And yet there are certain small places where the above does not apply. Where one is drawn into the painting, falling in, and the amount of detail seems perfectly suited to the light, and in the shadows, the mind's eye sees all the rest. To experience this perfect rendering is to enter the reality of the painting, to sit on the ship and gaze around the quay in wonder. Someone has said the painting holds over 7000 human figures. I don't intend to try to name them all, but my guess is that perhaps a thousand are clearly seen, and the rest are implied. Of the clearly seen figures in the foreground, many are brilliant miniatures that, composed of almost nothing, still stand for real men. Somehow, you know that you could stand next to them and talk to them, even know their facial features in advance, though none of that is clearly seen-- you just feel it is all there.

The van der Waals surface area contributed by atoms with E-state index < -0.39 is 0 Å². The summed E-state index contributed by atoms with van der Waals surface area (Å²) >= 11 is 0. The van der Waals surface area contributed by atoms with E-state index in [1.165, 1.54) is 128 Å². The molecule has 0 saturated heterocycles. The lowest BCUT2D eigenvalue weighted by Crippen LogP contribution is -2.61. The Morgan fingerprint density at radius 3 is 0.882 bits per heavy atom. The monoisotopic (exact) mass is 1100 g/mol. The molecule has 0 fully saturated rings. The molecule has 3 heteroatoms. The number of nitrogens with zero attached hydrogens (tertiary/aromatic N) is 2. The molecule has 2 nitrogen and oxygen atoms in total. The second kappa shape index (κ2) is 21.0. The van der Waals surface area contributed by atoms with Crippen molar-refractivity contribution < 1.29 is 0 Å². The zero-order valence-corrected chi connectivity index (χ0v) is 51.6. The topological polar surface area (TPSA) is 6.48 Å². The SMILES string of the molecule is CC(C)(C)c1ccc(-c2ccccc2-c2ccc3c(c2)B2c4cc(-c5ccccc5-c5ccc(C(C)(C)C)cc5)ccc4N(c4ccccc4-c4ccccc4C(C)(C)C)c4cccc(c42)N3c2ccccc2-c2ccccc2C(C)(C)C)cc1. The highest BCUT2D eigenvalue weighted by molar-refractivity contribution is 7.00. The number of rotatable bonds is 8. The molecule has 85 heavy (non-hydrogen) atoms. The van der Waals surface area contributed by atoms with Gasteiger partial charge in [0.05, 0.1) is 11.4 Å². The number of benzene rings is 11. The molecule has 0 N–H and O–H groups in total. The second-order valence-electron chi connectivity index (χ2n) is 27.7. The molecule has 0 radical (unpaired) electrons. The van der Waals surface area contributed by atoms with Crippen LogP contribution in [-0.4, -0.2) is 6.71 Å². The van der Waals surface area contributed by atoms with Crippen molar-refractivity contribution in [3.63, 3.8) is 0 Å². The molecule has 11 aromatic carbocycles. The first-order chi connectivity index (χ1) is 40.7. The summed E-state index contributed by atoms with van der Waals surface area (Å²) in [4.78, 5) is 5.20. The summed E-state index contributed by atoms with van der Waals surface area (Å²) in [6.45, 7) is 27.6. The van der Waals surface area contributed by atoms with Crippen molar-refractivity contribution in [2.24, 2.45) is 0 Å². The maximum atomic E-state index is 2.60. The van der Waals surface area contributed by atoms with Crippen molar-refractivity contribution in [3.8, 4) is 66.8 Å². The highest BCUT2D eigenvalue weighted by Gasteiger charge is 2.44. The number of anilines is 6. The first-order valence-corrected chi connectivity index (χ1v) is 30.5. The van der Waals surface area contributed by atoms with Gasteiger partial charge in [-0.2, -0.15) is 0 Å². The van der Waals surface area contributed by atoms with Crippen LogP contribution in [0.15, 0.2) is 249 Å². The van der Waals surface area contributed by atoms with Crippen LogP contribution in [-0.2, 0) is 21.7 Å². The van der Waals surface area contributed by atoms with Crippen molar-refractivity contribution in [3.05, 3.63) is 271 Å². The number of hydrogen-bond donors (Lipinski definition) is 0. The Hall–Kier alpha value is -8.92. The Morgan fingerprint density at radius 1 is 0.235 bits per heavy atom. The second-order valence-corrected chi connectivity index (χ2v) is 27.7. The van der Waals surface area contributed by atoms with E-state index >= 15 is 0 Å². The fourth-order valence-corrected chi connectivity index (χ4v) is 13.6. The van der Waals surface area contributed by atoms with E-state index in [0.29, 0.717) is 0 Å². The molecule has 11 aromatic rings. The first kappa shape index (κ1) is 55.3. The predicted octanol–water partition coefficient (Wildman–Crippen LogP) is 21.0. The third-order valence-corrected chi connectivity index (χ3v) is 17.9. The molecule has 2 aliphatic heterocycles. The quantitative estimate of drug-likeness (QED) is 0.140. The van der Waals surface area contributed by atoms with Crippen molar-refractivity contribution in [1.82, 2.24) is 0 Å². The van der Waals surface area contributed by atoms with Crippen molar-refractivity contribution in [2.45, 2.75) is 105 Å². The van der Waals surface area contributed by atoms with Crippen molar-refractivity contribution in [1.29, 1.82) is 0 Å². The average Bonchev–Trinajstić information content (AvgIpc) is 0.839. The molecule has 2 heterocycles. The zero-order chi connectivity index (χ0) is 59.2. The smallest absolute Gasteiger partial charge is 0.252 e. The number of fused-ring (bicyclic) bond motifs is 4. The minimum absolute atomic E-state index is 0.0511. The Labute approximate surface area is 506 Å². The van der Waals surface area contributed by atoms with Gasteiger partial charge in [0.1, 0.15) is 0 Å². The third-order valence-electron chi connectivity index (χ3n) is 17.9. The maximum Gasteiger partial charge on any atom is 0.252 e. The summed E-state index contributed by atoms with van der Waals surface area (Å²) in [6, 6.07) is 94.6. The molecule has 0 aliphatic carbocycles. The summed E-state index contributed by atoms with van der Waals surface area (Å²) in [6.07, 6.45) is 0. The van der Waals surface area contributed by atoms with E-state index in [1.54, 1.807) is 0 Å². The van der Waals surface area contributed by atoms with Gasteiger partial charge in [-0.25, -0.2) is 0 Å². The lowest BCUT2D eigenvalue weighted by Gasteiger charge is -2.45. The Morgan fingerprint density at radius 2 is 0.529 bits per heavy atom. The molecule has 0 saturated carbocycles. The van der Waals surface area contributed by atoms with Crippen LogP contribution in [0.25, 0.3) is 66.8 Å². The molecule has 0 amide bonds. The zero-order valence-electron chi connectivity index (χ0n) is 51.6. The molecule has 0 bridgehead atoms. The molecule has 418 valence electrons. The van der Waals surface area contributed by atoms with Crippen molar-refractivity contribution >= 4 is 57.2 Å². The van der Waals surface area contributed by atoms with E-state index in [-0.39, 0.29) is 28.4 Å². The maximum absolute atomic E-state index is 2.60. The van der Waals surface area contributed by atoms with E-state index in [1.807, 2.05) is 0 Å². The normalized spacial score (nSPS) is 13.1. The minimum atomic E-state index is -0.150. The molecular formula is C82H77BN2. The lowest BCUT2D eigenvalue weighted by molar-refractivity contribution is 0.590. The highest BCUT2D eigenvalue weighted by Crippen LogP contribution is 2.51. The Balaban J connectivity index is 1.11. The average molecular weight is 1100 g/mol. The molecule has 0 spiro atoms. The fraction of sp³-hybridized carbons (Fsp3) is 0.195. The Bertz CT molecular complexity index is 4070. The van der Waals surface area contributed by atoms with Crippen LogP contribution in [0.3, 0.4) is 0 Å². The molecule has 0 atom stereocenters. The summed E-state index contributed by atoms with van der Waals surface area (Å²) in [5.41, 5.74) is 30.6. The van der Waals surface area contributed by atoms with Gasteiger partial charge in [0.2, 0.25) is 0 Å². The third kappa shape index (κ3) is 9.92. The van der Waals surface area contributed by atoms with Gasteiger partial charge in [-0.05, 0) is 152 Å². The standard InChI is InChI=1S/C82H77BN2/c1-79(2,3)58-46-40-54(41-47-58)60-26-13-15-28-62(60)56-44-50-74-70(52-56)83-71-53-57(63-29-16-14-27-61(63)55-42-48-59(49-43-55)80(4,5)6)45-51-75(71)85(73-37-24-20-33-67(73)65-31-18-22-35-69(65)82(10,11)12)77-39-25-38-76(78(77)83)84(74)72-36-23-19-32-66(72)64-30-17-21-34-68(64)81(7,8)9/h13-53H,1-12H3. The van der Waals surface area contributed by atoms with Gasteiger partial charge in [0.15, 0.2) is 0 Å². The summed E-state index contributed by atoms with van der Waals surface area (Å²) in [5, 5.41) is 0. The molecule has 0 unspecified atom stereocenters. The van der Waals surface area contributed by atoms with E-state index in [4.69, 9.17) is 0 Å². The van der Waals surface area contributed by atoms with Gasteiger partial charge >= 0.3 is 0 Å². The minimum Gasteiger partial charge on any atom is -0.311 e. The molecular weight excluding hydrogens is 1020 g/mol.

Is it Jehovah or Marduk glaring from the descending blue cloud in the top left center of interest? Oh, it definitely is a face with roiling white eyes, a color of dark blue cloud unmatched anywhere else in the sky.